A good exercise doing a critique…I don’t often feel compelled to actually write down these mental critiques I make after watching movies, but, in this case, I was sort of compelled to because of the odd mixed feelings the experience generated: on one hand, I was amazed by the sensory-experiential-visual-colour aspect, but found the story just so cookie-cutter-like. I can’t say I’d recommend the movie to anyone who is not interested in the technical/visual aspect (except on the grounds that it is part of the zeitgeist).

    As for Wikipedia, I think there is a page for everything…(although, that reminds me: I looked up something the other day and it wasn’t there and I felt almost shocked).

  • esa

    noro virus? so sorry to hear that. you ate raw oyster or something like that?

    • tokyololas

      Hey Esa,
      How are you?
      Thanks for commiserating…No raw oysters (not much of an oyster fan) and not sure the original source, but all I can say is this: wash your hands like crazy! I wouldn’t wish the 12 hours of hell on anyone and you can get it so easily.

  • B and I saw it the other night as well. IMAX 3D was sold out from the 29th through to the midnight showing on NYE!!
    So we went to the ‘Regular 3D’ which I was disappointed to see that it was the older Real D 3D technology with the spiral polarized glasses. Too dark!! I was hoping it would be the new Dolby 3D tech. The movie was make for 3 3D techs, Dolby, IMAX and Real D. Crazy!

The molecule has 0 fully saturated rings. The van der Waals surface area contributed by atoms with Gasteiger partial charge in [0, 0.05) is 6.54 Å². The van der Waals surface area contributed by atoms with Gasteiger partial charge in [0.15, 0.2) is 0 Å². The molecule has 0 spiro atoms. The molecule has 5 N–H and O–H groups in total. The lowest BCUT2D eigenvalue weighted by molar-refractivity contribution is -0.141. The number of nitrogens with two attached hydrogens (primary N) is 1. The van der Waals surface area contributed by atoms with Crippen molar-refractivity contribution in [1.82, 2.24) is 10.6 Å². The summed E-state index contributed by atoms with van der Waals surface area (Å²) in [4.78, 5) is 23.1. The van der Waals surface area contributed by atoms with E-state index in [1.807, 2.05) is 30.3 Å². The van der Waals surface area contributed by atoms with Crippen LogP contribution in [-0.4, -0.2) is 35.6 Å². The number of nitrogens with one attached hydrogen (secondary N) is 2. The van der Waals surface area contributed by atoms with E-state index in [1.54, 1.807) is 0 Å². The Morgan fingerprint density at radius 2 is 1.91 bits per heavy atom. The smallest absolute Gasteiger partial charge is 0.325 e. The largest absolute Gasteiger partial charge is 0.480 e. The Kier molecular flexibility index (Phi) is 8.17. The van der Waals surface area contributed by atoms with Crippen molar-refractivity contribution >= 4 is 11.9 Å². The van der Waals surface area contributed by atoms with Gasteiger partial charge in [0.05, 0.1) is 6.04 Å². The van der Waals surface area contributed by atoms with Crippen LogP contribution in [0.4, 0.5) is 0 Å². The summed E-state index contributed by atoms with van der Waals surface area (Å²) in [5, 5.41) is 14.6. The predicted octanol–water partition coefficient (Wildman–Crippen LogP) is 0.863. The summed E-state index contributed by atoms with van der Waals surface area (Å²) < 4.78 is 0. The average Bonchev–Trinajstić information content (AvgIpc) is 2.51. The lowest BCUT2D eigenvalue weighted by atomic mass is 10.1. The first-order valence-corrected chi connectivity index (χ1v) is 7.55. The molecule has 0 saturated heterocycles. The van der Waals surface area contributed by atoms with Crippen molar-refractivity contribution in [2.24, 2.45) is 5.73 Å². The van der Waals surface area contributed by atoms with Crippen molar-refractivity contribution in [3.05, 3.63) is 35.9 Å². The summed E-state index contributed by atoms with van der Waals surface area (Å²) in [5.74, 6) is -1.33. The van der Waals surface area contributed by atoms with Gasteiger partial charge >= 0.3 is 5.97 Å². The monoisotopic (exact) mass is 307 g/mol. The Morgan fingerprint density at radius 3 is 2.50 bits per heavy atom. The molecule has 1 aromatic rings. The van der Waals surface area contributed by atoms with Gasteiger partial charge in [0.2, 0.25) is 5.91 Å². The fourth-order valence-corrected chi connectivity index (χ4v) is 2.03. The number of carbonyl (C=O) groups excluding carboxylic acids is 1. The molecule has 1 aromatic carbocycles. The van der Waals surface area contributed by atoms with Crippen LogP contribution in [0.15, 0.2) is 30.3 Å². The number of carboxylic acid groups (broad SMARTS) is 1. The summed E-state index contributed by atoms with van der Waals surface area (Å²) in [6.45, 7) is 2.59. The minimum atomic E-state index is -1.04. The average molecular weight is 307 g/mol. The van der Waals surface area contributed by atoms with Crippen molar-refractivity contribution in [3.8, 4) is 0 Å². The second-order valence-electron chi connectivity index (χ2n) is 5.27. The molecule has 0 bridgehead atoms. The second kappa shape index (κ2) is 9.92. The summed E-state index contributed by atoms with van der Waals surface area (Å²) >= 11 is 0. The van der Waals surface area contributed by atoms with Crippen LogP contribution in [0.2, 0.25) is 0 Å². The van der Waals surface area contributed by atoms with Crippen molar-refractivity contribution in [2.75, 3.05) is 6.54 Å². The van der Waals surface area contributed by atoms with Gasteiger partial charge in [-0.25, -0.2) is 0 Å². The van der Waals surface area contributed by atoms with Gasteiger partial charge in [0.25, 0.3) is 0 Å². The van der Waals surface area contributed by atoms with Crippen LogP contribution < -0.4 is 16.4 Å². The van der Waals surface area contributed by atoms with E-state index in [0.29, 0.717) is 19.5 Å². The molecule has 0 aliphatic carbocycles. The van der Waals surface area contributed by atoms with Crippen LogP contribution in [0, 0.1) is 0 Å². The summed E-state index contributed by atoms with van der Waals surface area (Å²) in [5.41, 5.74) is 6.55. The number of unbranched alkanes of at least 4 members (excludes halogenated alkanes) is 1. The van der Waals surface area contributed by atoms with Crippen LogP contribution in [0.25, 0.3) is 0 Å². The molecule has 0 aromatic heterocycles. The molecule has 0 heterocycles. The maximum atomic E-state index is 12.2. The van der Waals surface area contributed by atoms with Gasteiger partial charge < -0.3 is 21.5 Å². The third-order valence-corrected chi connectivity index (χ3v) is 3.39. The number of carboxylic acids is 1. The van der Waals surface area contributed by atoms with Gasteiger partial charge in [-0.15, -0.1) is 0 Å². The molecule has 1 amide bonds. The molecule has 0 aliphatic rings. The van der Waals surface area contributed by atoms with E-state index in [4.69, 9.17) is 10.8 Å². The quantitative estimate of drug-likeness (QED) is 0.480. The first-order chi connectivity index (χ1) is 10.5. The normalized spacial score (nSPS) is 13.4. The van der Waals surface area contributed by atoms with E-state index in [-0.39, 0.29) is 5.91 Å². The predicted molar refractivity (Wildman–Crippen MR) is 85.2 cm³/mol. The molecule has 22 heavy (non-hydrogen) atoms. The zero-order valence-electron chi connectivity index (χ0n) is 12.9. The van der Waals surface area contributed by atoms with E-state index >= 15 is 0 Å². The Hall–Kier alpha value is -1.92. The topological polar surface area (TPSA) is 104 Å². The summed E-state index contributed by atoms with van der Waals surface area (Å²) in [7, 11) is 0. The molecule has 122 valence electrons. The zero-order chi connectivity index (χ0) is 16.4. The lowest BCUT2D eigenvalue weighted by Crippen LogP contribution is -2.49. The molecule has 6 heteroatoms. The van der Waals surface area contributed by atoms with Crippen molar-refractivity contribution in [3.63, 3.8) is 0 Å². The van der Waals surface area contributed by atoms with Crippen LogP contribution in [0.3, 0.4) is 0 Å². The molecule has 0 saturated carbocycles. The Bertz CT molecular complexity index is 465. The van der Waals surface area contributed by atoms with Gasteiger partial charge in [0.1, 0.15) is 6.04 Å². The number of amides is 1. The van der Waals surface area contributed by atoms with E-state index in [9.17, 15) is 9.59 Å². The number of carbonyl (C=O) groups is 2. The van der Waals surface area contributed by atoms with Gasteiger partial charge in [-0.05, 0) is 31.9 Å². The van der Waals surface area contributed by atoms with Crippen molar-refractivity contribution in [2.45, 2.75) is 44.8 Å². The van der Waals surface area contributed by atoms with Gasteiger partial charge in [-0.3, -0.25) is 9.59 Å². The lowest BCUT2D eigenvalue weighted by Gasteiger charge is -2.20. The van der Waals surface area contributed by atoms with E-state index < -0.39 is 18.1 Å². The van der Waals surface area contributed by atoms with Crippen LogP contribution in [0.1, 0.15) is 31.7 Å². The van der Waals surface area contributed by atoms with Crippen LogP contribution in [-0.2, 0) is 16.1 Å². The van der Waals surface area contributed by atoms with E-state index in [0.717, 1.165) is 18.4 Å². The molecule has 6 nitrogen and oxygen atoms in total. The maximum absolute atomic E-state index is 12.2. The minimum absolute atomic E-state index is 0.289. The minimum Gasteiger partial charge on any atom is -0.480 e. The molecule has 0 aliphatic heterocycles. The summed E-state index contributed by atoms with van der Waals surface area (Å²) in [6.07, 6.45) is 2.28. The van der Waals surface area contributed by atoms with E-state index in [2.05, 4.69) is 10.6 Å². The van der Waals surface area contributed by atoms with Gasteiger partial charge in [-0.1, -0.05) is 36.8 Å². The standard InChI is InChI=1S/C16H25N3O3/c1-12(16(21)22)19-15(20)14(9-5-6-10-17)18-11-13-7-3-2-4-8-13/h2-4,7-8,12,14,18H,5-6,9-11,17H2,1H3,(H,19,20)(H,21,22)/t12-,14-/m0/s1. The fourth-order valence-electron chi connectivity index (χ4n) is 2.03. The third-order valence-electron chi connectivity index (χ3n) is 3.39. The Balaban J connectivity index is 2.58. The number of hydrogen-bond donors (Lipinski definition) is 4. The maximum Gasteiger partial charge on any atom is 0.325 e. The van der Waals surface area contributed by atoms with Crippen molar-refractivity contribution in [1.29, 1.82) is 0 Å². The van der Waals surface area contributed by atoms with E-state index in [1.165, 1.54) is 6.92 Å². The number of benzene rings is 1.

So yes, as you say, it was a simple story to show off stunning visuals. It was Dances with Wolves meets Braveheart set in a forest that really is an exact copy of a tropical coral reef!
    Go night diving sometime in Cozumel and you’ll see similar animals and very similar shapes and colours. Phosphorescent ‘trees’ and plants everywhere. Even those flower like things that disappear when you touch them.
    The most obvious of course were the floating jelly fish like things that healed Jake etc.
    Fun movie, must see in 3D in the theatre, but not worth waiting in line for 3 hours like we did (1 hour was at a restaurant, 2 hours in line as every show sold out and you want good seats 🙂

  • J

    Hahaha. The tickets are about $16-17 in Canadian dollars but then again most things are steeper priced in Japan.

  • Conic

    I just paid ¥1,500 yen to see it with the ¥300 3D charge. This was in Ikebukuro, at Sunshine Cinimas.